‘The Craft: Legacy’ Coming to PVOD, Digital Sellthrough Oct. 28

The Craft: Legacy will be available in time for Halloween Oct. 28 on PVOD for a 48-hour rental period at $19.99 and for digital purchase at $24.99 from Blumhouse Productions, Red Wagon Entertainment and Columbia Pictures.

An international theatrical release is anticipated in several territories, with details to be solidified in the weeks ahead, according to the producers.

A continuation of the 1996 film The Craft, in which aspiring teenage witches get more than they bargained for as they lean into their newfound powers, the film is written and directed by Zoe Lister-Jones and stars Cailee Spaeny (Bad Times at the El Royale, On the Basis of Sex), Gideon Adlon (The Society, Blockers, The Mustang), Lovie Simone (Selah & the Spades, Greenleaf), Zoey Luna (Pose, Boundless) and Nicholas Galitzine (Cinderella), with Michelle Monaghan and David Duchovny.

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“I’m thrilled to be able to share The Craft: Legacy with audiences all over the world this Halloween,” Lister-Jones said in a statement. “It’s been a true privilege to take on such an iconic title. I can’t wait for the world to meet the incredible young women who make up our new coven.”

“Zoe Lister-Jones has put a bewitching twist on continuing The Craft franchise, and October is the perfect season for it,” producer Jason Blum said in a statement. “We’re thrilled that our partners at Sony Pictures are looking at the landscape opportunistically this Halloween, for audiences to watch at home in the U.S.”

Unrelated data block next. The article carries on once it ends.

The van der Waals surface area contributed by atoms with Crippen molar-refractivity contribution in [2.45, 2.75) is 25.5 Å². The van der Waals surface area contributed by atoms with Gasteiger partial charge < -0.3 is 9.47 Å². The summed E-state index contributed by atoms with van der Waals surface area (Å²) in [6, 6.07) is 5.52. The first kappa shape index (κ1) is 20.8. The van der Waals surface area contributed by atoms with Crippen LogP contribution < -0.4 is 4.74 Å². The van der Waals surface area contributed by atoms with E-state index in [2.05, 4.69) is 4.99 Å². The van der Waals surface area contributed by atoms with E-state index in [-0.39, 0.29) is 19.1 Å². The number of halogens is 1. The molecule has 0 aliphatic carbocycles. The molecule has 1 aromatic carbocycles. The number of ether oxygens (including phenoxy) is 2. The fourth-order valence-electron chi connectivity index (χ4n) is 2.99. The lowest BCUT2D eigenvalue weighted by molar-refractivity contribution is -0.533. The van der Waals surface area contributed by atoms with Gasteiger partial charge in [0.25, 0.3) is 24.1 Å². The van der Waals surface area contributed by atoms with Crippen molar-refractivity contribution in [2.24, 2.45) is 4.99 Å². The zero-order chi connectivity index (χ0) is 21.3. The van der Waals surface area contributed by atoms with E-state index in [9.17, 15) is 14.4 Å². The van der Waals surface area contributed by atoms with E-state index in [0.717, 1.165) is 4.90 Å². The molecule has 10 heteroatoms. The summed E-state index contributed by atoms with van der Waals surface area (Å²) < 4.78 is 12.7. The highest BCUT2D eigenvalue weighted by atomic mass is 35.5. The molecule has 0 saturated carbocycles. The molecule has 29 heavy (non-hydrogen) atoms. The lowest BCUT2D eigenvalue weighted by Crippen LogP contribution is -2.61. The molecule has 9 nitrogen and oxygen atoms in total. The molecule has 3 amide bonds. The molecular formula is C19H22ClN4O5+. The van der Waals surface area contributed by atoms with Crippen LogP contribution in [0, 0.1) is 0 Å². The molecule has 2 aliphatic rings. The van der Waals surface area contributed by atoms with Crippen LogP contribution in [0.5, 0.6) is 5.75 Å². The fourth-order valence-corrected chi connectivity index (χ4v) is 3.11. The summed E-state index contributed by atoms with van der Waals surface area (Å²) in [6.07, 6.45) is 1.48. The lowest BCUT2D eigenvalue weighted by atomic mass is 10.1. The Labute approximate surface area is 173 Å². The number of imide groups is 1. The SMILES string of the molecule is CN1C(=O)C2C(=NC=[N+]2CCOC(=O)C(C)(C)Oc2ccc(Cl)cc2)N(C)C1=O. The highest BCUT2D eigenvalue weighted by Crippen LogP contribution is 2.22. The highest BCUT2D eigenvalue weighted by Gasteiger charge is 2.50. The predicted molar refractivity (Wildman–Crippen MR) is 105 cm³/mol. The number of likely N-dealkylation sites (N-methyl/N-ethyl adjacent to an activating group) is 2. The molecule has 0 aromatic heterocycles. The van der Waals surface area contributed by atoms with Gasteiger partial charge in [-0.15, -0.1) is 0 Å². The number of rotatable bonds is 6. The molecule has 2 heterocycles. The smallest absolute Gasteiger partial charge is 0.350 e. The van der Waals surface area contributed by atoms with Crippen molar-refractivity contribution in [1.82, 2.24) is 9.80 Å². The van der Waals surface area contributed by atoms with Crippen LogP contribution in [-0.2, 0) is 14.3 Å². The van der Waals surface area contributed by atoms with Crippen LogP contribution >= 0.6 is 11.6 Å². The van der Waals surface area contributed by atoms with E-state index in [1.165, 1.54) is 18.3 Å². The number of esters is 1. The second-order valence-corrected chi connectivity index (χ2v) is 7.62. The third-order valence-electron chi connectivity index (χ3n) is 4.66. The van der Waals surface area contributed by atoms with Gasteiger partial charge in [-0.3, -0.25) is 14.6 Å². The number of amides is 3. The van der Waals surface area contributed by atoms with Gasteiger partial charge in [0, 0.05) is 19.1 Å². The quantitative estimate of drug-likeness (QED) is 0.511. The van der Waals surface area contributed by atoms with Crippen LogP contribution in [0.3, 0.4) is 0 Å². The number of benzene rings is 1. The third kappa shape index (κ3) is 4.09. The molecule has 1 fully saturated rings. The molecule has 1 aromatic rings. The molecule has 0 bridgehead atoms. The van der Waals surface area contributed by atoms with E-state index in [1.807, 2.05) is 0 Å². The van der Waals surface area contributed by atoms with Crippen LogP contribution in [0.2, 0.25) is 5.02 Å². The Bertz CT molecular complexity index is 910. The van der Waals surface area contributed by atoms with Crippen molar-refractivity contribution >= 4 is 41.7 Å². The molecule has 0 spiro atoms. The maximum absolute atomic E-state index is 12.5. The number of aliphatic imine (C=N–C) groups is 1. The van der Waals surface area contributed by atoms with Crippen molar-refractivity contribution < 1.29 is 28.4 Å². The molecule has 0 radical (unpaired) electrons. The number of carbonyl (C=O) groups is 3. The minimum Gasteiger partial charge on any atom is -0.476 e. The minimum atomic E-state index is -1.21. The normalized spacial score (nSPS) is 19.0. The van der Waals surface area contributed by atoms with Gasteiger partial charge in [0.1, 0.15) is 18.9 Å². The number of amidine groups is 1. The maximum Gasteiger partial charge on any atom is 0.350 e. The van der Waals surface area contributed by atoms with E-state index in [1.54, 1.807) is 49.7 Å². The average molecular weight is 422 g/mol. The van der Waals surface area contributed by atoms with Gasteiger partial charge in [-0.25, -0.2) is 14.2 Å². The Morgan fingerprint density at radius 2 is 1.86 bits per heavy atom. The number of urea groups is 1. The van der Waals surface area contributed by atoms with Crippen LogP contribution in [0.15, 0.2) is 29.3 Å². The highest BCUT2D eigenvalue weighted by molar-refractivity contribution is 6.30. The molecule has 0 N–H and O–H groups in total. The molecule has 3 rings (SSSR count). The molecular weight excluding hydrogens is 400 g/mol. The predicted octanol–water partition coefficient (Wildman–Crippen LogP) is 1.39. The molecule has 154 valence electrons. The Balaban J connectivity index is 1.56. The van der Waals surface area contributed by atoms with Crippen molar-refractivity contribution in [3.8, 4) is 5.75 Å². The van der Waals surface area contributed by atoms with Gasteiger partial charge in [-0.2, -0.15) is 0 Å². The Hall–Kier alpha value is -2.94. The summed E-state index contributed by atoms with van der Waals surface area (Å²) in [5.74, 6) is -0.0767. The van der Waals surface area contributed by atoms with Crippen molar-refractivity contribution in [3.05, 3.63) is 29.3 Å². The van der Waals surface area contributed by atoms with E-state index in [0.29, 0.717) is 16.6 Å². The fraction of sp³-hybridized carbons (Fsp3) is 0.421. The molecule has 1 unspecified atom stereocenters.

Movies Anywhere Officially Bows Screen Pass Feature

Digital movie library Movies Anywhere has officially launched its Screen Pass feature. The feature allows users to share up to three movies monthly with friends and family for free.

Screen Pass has been available in beta since March. Key findings from the beta period include:

  • 45% of senders sent a Screen Pass because someone else sent them a Screen Pass, and 30% of those who accepted a Screen Pass are new to Movies Anywhere;
  • users are split on how to send a Screen Pass with 53% choosing the movie for their recipient and 47% letting their recipient choose;
  • a significant number of accepted Screen Passes have helped drive digital movie purchases; and
  • top Screen Pass-driven purchases, representing 9% of total Screen Pass-driven purchases, were Ready Player One, The Prestige, Tombstone, The Mule, Bad Times at the El Royale and Jaws.


Screen Pass gives a friend or family member (who must be a Movies Anywhere member) seven days to accept the invitation, and another 14 days to watch the title. Once started, the user has 72 hours to finish watching the movie. A title can be shared unlimited times.

All Movies Anywhere studios are participating in the program, with each studio deciding on Screen Pass eligible titles. Eligible films appear in a scroll on the Movies Anywhere app. Users can send a text or email to share an eligible title. The service notifies recipients if the title is already in their library and they can decline the offer. Movies Anywhere also indicates to sharers how many of the three allowed movies per month they have shared.

More than 500 additional Screen Pass-eligible movies have been added to Movies Anywhere over the past month, according to the service. Newly added titles include Who Framed Roger Rabbit, A Star Is Born Encore, The Muppets and National Treasure. With these additions, more than 80% of the Movies Anywhere library is now Screen Pass-eligible.